One of the classic texts on this phase of life after earthly death is found in Paul’s first letter to the Thessalonians. They were expecting an imminent return of Christ. Some had quit working and were waiting for it to happen. Then some of the Thessalonians died and Jesus had not yet returned. They were worried that maybe those who had died had missed the boat. Paul responded by writing what has come to be known as the “Rapture” passage. It is loaded. He writes that those who have “fallen asleep” (the expression Christians began to use to refer to physical death) would not get left behind. As a matter of fact, the “dead in Christ” will rise first. Then the generation of believers who are still alive will be caught up to be with them and Jesus. Both the resurrected, and the raptured will get a resurrection body that is designed to last forever, (I Thess. 4:13-18).
Another classic text dealing with this phase is found in I Corinthians, chapter fifteen. Paul is facing an audience, some of whom do not believe there will be a resurrection. Paul describes the body that will be ours using five words. He says it will be “heavenly”, (I Cor. 15:40). The word literally means “fit for the heavens”. He goes on to reiterate what Jesus said to Nicodemus, “flesh and blood cannot inherit the kingdom of God,” (I Cor. 15:50). In other words, the body you have now is not designed to live forever, but your new one will be! He goes on to say this new body will be incorruptible. Your body is subject to decay. The older you get, the more you realize this. I’m currently falling apart myself!
Paul says your resurrection body will be both powerful and glorious. Your current one he says is weak and without glory, (I Cor. 15:42-44). And finally it will be “spiritual” not “natural”. Your current body is driven by physical desires. As a Christian, we learn to be “filled with the Spirit”, which means the Holy Spirit is allowed to be the dominant influence in our lives in order to overcome the influence of the old nature. Your new body will be dominated by the influence of the Holy Spirit, and without the pull of what Paul calls the “flesh”. When all this happens, you will be “equipped” for the Age to Come. That brings us to phase three.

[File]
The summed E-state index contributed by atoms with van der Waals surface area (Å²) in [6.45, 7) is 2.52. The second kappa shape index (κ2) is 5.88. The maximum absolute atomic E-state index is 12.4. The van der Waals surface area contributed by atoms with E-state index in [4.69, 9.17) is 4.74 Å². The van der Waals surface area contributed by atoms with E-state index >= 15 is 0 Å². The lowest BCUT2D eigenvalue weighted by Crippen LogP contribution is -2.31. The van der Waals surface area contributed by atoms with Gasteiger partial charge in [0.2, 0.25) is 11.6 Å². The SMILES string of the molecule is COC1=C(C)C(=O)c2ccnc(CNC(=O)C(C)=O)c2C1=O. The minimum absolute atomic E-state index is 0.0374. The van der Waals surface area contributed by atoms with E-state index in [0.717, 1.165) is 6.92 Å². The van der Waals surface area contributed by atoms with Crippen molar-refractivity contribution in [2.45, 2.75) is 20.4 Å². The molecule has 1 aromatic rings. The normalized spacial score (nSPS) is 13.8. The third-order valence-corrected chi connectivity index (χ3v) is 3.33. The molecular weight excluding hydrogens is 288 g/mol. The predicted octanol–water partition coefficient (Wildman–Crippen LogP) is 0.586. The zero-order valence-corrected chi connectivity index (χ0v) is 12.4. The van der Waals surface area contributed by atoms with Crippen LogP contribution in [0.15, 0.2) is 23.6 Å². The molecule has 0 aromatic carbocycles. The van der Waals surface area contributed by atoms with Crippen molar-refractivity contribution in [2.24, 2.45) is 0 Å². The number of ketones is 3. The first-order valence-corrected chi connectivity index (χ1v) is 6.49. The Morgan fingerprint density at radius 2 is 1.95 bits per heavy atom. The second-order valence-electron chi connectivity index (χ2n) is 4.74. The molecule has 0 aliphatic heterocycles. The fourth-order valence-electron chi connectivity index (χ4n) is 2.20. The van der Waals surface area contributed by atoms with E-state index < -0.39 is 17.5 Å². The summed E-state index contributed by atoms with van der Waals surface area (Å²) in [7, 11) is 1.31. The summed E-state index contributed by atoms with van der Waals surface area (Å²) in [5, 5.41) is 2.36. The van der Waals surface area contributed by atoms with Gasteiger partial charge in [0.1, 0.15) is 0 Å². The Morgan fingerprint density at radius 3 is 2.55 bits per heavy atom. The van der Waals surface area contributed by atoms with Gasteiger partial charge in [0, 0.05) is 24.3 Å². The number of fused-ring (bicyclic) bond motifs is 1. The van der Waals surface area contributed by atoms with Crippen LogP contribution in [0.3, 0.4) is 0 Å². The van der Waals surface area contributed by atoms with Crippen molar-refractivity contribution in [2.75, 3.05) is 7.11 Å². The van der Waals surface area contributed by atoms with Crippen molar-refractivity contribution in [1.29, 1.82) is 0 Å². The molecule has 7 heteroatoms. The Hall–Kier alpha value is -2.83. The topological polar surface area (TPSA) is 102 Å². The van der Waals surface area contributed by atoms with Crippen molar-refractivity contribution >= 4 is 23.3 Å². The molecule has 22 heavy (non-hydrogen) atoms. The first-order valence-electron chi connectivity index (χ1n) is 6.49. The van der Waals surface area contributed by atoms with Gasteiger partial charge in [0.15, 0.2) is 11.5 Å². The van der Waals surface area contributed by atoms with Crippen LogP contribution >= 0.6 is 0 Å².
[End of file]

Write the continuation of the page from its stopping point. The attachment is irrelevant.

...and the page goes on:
PHASE THREE: If you are of the opinion that the thousand-year reign of Christ in Revelation, chapter 4, is symbolic, then phase three would begin immediately upon your resurrection. But if this refers to a literal thousand-year period, then you will reign with Christ during this period. It would appear that there will be both mortals and immortals living during this time. But at the end of the thousand-years the really good stuff begins.
A new universe is on its way. In an instant, the present heavens and earth are going to figuratively go up in smoke, (II Pet. 3:10). Then in a nano-second, there will be a new heavens and a new earth. The old order will pass and there will be no more death, pain, suffering, and illness, (Rev. 21:1-4). The new heavens and earth will be characterized by a city. The Bible calls it the New Jerusalem. It is a place where God will live forever with his people, (Rev. 21:3). I have a hunch that what will happen in Phase Three is so far beyond our ability to comprehend that not even the Bible gives us the whole picture.
What happens when we die? For the man or woman who is “equipped” by giving their lives to Christ and receiving him via his Spirit, it is really good news. Immediately we get to be with Jesus. When Christ returns, we come with him and when the trumpet sounds, we experience resurrection and the merging of our soul/spirit with a new body designed to last forever. And when the present heavens and earth are eliminated, and a new heavens and a new earth are created, we get to live forever with the Lord. This was such a reality to Paul (after seeing the other side – see II Corinthians 12) that he could write that he preferred to be “absent from the body” and “present with the Lord”. To depart and be with Christ, he says, will be “better by far”, (Philippians 1:23). Death will be vanquished and God’s ultimate plans and purposes will be achieved.
If you want to hear more teaching on this subject, go to: http://highlinecc.org/?page_id=196.